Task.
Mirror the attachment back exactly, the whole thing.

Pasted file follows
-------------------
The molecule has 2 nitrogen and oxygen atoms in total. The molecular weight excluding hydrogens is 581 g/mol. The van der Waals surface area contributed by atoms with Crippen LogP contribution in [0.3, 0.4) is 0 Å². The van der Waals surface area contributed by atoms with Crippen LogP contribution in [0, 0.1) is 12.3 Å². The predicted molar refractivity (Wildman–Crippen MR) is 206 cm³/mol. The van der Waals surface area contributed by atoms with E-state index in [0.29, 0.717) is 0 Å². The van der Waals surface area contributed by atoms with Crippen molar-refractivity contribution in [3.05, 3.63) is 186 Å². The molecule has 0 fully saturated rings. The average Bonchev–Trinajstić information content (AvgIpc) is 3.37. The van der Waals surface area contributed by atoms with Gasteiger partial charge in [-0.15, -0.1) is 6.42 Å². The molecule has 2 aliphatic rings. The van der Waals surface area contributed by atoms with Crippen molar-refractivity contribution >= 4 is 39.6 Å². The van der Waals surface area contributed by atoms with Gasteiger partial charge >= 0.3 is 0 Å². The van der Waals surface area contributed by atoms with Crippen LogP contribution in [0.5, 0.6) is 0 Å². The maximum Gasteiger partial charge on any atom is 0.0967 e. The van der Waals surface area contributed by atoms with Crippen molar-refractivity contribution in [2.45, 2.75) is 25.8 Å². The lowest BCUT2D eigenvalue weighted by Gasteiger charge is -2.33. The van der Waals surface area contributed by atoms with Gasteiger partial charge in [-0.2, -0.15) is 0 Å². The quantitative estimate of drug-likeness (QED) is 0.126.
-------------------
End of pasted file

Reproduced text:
The molecule has 2 nitrogen and oxygen atoms in total. The molecular weight excluding hydrogens is 581 g/mol. The van der Waals surface area contributed by atoms with Crippen LogP contribution in [0.3, 0.4) is 0 Å². The van der Waals surface area contributed by atoms with Crippen LogP contribution in [0, 0.1) is 12.3 Å². The predicted molar refractivity (Wildman–Crippen MR) is 206 cm³/mol. The van der Waals surface area contributed by atoms with E-state index in [0.29, 0.717) is 0 Å². The van der Waals surface area contributed by atoms with Crippen molar-refractivity contribution in [3.05, 3.63) is 186 Å². The molecule has 0 fully saturated rings. The average Bonchev–Trinajstić information content (AvgIpc) is 3.37. The van der Waals surface area contributed by atoms with Gasteiger partial charge in [-0.15, -0.1) is 6.42 Å². The molecule has 2 aliphatic rings. The van der Waals surface area contributed by atoms with Crippen molar-refractivity contribution >= 4 is 39.6 Å². The van der Waals surface area contributed by atoms with Gasteiger partial charge >= 0.3 is 0 Å². The van der Waals surface area contributed by atoms with Crippen LogP contribution in [0.5, 0.6) is 0 Å². The maximum Gasteiger partial charge on any atom is 0.0967 e. The van der Waals surface area contributed by atoms with Crippen molar-refractivity contribution in [2.45, 2.75) is 25.8 Å². The lowest BCUT2D eigenvalue weighted by Gasteiger charge is -2.33. The van der Waals surface area contributed by atoms with Gasteiger partial charge in [-0.2, -0.15) is 0 Å². The quantitative estimate of drug-likeness (QED) is 0.126.